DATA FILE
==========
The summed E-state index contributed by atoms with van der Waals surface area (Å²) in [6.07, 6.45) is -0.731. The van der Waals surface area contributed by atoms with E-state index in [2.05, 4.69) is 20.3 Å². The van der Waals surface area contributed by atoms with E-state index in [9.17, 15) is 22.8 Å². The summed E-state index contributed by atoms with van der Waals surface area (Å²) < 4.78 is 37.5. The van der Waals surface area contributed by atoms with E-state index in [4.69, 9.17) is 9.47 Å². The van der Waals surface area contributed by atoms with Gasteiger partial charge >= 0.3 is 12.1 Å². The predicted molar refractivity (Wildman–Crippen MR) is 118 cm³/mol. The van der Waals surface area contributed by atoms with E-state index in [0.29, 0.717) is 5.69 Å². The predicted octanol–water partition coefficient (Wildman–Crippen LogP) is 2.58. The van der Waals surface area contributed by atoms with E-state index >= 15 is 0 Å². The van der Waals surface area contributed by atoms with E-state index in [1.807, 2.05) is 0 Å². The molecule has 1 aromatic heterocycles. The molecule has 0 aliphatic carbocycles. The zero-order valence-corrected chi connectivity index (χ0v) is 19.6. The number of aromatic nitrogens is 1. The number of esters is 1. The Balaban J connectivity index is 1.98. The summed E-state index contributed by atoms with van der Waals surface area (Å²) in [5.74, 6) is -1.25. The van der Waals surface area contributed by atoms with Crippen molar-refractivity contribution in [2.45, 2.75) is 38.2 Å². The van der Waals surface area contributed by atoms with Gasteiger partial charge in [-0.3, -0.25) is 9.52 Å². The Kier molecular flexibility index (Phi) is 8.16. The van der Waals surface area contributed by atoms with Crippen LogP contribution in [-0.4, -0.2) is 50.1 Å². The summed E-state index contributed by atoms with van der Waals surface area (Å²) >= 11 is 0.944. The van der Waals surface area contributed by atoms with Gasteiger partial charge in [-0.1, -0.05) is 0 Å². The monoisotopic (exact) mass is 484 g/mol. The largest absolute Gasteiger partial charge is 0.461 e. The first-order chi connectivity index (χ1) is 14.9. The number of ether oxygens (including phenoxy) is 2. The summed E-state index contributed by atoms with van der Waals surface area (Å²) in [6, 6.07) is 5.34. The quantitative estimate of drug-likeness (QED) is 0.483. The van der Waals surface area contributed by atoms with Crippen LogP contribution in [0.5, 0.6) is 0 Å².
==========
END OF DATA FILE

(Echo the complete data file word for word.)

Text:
The summed E-state index contributed by atoms with van der Waals surface area (Å²) in [6.07, 6.45) is -0.731. The van der Waals surface area contributed by atoms with E-state index in [2.05, 4.69) is 20.3 Å². The van der Waals surface area contributed by atoms with E-state index in [9.17, 15) is 22.8 Å². The summed E-state index contributed by atoms with van der Waals surface area (Å²) < 4.78 is 37.5. The van der Waals surface area contributed by atoms with E-state index in [4.69, 9.17) is 9.47 Å². The van der Waals surface area contributed by atoms with Gasteiger partial charge >= 0.3 is 12.1 Å². The predicted molar refractivity (Wildman–Crippen MR) is 118 cm³/mol. The van der Waals surface area contributed by atoms with E-state index in [0.29, 0.717) is 5.69 Å². The predicted octanol–water partition coefficient (Wildman–Crippen LogP) is 2.58. The van der Waals surface area contributed by atoms with E-state index >= 15 is 0 Å². The van der Waals surface area contributed by atoms with E-state index in [1.807, 2.05) is 0 Å². The molecule has 1 aromatic heterocycles. The molecule has 0 aliphatic carbocycles. The zero-order valence-corrected chi connectivity index (χ0v) is 19.6. The number of aromatic nitrogens is 1. The number of esters is 1. The Balaban J connectivity index is 1.98. The summed E-state index contributed by atoms with van der Waals surface area (Å²) in [5.74, 6) is -1.25. The van der Waals surface area contributed by atoms with Crippen molar-refractivity contribution in [2.45, 2.75) is 38.2 Å². The van der Waals surface area contributed by atoms with Gasteiger partial charge in [-0.3, -0.25) is 9.52 Å². The Kier molecular flexibility index (Phi) is 8.16. The van der Waals surface area contributed by atoms with Crippen LogP contribution in [-0.4, -0.2) is 50.1 Å². The summed E-state index contributed by atoms with van der Waals surface area (Å²) >= 11 is 0.944. The van der Waals surface area contributed by atoms with Gasteiger partial charge in [-0.1, -0.05) is 0 Å². The monoisotopic (exact) mass is 484 g/mol. The largest absolute Gasteiger partial charge is 0.461 e. The first-order chi connectivity index (χ1) is 14.9. The number of ether oxygens (including phenoxy) is 2. The summed E-state index contributed by atoms with van der Waals surface area (Å²) in [6, 6.07) is 5.34. The quantitative estimate of drug-likeness (QED) is 0.483. The van der Waals surface area contributed by atoms with Crippen LogP contribution in [0.5, 0.6) is 0 Å².